Mon. Medley: Cat Chirps & K9 Comm.
If you’ve never owned a cat, then you might be surprised to learn that they can be very effective communicators. Unlike the guttural barking of canines that lacks much variety, felines converse with a little more finesse via six to seven different vocal inflections. Cats reserve their widely varying styles of speaking out for just the right occasions.
Meows, Purrs & Chirrups
Most cat owners hear three types of cat communication above all others. The most ubiquitous is the easily recognizable “meow,” which is fitting because this type of cat sound is usually uttered to elicit human attention. Kittens learn to meow in order to receive care from their mothers. By meowing in the presence of their human owners as adults (some never stop meowing), they are most likely telling us that, “we’re here!,” or “we’re hungry!,” or “pet me!”
Purrs and chirrups indicate positive reactions to environmental stimuli. While purring is also quite commonplace like the meow, it is usually considered a positive response to a cat’s surroundings, although this may not always be the case. By comparison, chirrups are not as frequently heard by owners and these sounds are reminiscent of a questioning, more subtle “meow.” Again, a chirrup is construed as another positive sound, indicative of a cat that’s content and making pleasantries with its owner or other pets.
Growls, Hisses, Wails & Chatters
Hissing is often preceded by a growl, which the cat is using as a preliminary warning. Consistent growling should give owners pause and cause them to reflect on their cats’ emotional wellbeing. The hiss that follows the growl is a cat’s way to signal its ultimate displeasure, whether directed at an offending cat, dog or in worst case scenarios, its owner. A cat that is hissing on a regular basis means that something in the household must change. A wailing cat means that it is in heat, meaning owners would be wise to keep the cat indoors or consider a spay appointment with their local vets.
Chatters are the most elusive, most entertaining sounds that cats will make. Not all cats will chatter, but those that do sound like they’re making short, staccato clicks or coughs as they stare intently at a bird hovering by a window. Chatters can alert pets in the house to a special event being perceived by a single cat and are meant to elicit excitation. While chattering is relatively rare like growls, hisses and wails, it is a positive or neutral form of communication meant to get the attention of other animals.
Canine Training Misconceptions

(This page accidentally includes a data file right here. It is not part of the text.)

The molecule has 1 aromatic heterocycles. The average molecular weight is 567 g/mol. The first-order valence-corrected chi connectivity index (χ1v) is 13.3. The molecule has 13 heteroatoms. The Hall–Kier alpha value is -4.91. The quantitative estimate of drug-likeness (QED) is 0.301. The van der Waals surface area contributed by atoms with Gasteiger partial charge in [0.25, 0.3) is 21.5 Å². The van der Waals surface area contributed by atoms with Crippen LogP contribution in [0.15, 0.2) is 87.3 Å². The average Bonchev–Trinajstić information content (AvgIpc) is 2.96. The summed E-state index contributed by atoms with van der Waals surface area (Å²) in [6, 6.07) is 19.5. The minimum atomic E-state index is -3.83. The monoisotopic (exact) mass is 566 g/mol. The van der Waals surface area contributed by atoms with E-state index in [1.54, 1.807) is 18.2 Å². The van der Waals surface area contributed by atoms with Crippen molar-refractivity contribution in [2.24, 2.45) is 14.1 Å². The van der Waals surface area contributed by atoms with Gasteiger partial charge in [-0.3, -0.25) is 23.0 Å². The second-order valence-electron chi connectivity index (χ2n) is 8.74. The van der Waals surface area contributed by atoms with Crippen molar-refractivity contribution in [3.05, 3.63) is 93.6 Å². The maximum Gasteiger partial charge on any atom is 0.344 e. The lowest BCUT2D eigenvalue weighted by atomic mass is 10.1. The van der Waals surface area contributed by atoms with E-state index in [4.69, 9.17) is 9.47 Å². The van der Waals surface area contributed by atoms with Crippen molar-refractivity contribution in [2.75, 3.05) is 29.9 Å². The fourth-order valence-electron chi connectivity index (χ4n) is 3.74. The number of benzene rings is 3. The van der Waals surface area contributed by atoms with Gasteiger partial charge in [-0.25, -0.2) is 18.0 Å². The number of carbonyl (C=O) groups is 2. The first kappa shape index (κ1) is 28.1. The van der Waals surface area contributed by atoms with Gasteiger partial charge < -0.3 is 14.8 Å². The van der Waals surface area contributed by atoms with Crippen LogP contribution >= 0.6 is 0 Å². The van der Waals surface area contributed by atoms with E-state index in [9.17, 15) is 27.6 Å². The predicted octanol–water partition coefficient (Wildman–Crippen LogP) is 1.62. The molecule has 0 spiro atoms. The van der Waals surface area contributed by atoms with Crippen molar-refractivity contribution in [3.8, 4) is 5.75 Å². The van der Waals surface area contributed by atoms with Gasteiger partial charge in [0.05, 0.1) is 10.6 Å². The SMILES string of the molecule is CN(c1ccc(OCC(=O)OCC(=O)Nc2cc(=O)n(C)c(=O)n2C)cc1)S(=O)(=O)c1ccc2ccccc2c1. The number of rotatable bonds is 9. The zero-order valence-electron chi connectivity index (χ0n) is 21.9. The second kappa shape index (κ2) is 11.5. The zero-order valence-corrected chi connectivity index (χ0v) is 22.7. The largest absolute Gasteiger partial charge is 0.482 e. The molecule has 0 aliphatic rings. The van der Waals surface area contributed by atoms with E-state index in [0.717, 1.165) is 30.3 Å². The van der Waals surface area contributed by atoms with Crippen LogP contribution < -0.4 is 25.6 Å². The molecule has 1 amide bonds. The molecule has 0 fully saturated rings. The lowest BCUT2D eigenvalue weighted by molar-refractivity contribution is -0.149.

In order to be effective dog owners, it is important to have a basic understanding of what manipulates their behavior. The road to Hell is often paved with good intentions, and the figurative cobblestones that we lay down as pet parents will often have the opposite effects than originally intended. It is commonly accepted across multiple cultures that a dog licks you as a way to “give kisses,” and that a dog is best discouraged from misbehavior through intense, negative reinforcement.
Shirin Merchant, an animal behavioralist, points out in her recent column several different ways that we can get better results from our dogs through understanding them more effectively. For instance, when dogs lick us, it is only a subtle symbol of their affection, but mostly them signaling their submission. Nuzzling and closeness are the canine’s primary method of showing love. Additionally, dogs do not process guilt or punishment in the same way as people. Merchant addresses the timing of this concept when she states that, “[dogs] have a two-second time connection between a reward or punishment and what happened.” With that said, continuing with an angry, verbal tirade that extends beyond this brief, crucial window for actual learning is meaningless. The verbal tongue lashing is not understood by the dog as it might be understood by a child from a parent.
Instead of blowing up and giving in to anger issues, it is best to learn methods that a dog readily understands, which requires an immense amount of patience. Positive reinforcement and attention should replace excessive treats following a praiseworthy action (Shirin accurately points out that a good trainer does not need treats). A calm, assertive resistance and a lack of attention in some cases should replace yelling, crating and hitting following an undesirable action. Research suggests that canine packs consistently follow the same leaders, and these leaders are the ones that both communicate the most effectively and actively guide the behavior of the other animals. Every mistake a dog makes is an opportunity to steer the owner-dog relationship in a more positive direction. Make your dogs work!
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